I suspect this piece by Rhodes is not so much an apology intended for the LGBTQ community as it is a sermon addressed to his own Christian constituency. That is OK – but if you are going to preach, then do it directly, clarify your terms, offer arguments rather than aesthetics, and do not engage in zero sum games that unnecessarily trivialize other ethical issues and generate false dichotomies.
A recent blog post by Sammy Rhodes, a minister in the Presbyterian Church in America (PCA) and Reformed University Fellowship (RUF) chaplain, has caused something of a storm. Pitched as an apology by a theological conservative to the LGBTQ community in the wake of the Orlando massacre, it makes interesting reading.
Rhodes is, he says, speaking mainly for himself. That is good. I find a lot of open letter internet apologies are often ways of surreptitiously and piously distancing oneself from one’s chosen constituency rather than expressing any kind of solidarity (even in repentance) with it.
There is much to commend. It is good that he is apparently abandoning his habit of telling anti-gay jokes and of quietly using pornography – at least, that seems to be the only fair reading of an apology offered ‘mainly for myself.’ Most of us, I hope, did not need Orlando to help us stop doing those things. I would suggest it is also appropriate to confess such things to his congregation, elders, and presbytery too. If he is really speaking mainly for himself, that is.
The problems with the post, though, run deep. An implicit and simplistic connection between the massacre and Christian belief is assumed. There is a series of false dichotomies. Clichés abound. ‘Love’ and ‘care’ are not defined and seem little more than sentimental constructs. ‘Injustice’ and ‘inequality’ are trotted out without qualification or content. Like poverty, everybody is against such things. But there is little consensus today on what ‘injustice’ and ‘inequality’ mean and thus to use them in this way is mere incantatory rhetoric.
Rhodes’ claim about the lack of Christian defense of the LGBTQ community compared to concern about ‘defending chicken sandwiches,’ ‘speaking out more about cakes’ and ‘caring more about bathrooms’ is problematic in many ways. He leaves undefined, in both quality and degree, what he believes would constitute an appropriate defense of the LGBTQ community. This renders his argument to be a non-argument, a mere appeal to aesthetics and sentiment. Taste and emotions carry the day. And yet the nature of what Rhodes believes this appropriate defense should look like is surely critical to what he is trying to say. There is a gaping, yet very suggestive, hole right at the very center of his complaint.
Further, he chooses words which trivialize the issues of personal and religious liberty which these other cases embody and he thereby ignores the serious issues of privacy, parental rights and safety which they involve. Is a bloody massacre worse than someone losing their livelihood for their religious beliefs? Yes, of course. I doubt that anybody would argue that point. But this is rhetoric, not argument. In fact, Rhodes is using the Orlando massacre to belittle these other matters. Logically and ethically unnecessary but also very revealing.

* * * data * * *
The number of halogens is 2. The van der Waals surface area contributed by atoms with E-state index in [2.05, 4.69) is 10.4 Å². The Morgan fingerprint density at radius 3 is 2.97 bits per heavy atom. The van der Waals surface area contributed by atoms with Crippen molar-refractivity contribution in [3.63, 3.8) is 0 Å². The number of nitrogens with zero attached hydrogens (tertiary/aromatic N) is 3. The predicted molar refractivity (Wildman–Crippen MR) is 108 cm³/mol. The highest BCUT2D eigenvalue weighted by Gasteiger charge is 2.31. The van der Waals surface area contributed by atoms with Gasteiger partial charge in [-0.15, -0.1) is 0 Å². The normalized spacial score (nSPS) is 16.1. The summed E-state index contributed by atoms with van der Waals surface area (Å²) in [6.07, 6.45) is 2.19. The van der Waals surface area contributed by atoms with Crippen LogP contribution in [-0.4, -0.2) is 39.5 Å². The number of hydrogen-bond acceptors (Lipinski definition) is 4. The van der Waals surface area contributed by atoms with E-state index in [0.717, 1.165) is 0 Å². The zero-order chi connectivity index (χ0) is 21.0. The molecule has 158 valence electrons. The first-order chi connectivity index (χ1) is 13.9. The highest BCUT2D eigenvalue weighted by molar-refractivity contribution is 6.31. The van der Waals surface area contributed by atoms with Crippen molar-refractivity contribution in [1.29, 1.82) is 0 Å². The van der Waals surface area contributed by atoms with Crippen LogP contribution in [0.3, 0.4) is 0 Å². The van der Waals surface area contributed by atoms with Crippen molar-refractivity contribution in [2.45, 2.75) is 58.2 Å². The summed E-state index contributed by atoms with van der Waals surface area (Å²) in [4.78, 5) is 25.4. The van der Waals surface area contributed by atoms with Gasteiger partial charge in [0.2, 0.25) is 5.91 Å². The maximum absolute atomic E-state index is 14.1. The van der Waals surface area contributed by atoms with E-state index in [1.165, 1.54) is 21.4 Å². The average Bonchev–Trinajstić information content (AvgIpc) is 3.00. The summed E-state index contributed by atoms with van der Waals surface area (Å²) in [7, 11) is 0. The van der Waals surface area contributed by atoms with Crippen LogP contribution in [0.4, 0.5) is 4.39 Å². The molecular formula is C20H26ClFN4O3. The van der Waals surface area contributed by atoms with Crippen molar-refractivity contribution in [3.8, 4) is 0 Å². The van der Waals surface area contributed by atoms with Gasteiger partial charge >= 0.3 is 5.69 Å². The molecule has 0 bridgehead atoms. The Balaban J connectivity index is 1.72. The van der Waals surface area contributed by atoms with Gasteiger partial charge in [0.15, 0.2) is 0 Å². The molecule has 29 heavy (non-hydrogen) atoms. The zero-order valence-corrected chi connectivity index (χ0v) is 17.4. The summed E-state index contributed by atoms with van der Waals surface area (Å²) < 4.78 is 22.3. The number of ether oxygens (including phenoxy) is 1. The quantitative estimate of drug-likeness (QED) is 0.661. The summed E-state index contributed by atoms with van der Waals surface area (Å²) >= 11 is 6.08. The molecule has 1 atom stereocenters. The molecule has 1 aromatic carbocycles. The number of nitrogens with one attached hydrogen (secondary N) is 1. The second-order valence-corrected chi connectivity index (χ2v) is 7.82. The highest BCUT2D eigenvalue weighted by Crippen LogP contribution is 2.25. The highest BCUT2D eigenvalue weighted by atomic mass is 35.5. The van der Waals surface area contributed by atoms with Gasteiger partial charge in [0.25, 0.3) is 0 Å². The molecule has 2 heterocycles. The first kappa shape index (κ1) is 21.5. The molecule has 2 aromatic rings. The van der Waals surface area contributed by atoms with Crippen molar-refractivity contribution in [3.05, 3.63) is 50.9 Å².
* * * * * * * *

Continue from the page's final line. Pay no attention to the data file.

In conclusion, two things come to mind. First, Rhodes does not really give the LGBTQs what they actually want. Today, sexuality is a major component of personal identity and as such is driven by the ethics of personal authenticity, thus requiring social recognition. This means that society at large has to recognize the complete legitimacy of that identity. Merely to come close to this but yet to fail to do so completely (as I read Rhodes doing) is thus still to engage in oppression and to facilitate the kind of culture which the LGBTQ lobby (and it would seem Rhodes himself) sees as leading to such as the Orlando killings. Rhodes does not explicitly repent for the conservative Christian denial the legitimacy of the paradigm of identity underlying LGBTQism. He therefore remains as guilty as the rest of us of maintaining an ideology which the LGBTQers regard as oppressive. Strange to tell, he seems remarkably unaware of this. I would suggest that he needs to make a clear choice on that if his apology is to carry the weight he wants with the LGBTQ community.
Second, I suspect this piece by Rhodes is not so much an apology intended for the LGBTQ community as it is a sermon addressed to his own Christian constituency. That is OK – but if you are going to preach, then do it directly, clarify your terms, offer arguments rather than aesthetics, and do not engage in zero sum games that unnecessarily trivialize other ethical issues and generate false dichotomies.
In the meantime, we should feel horror at Orlando because human beings have been slaughtered – just as we should feel horror at the slaughter of human beings on the streets of American cities every day of the year.
Carl Trueman is professor of historical theology and Paul Woolley chair of church history at Westminster Theological Seminary in Philadelphia, Pennsylvania. This article is used with permission.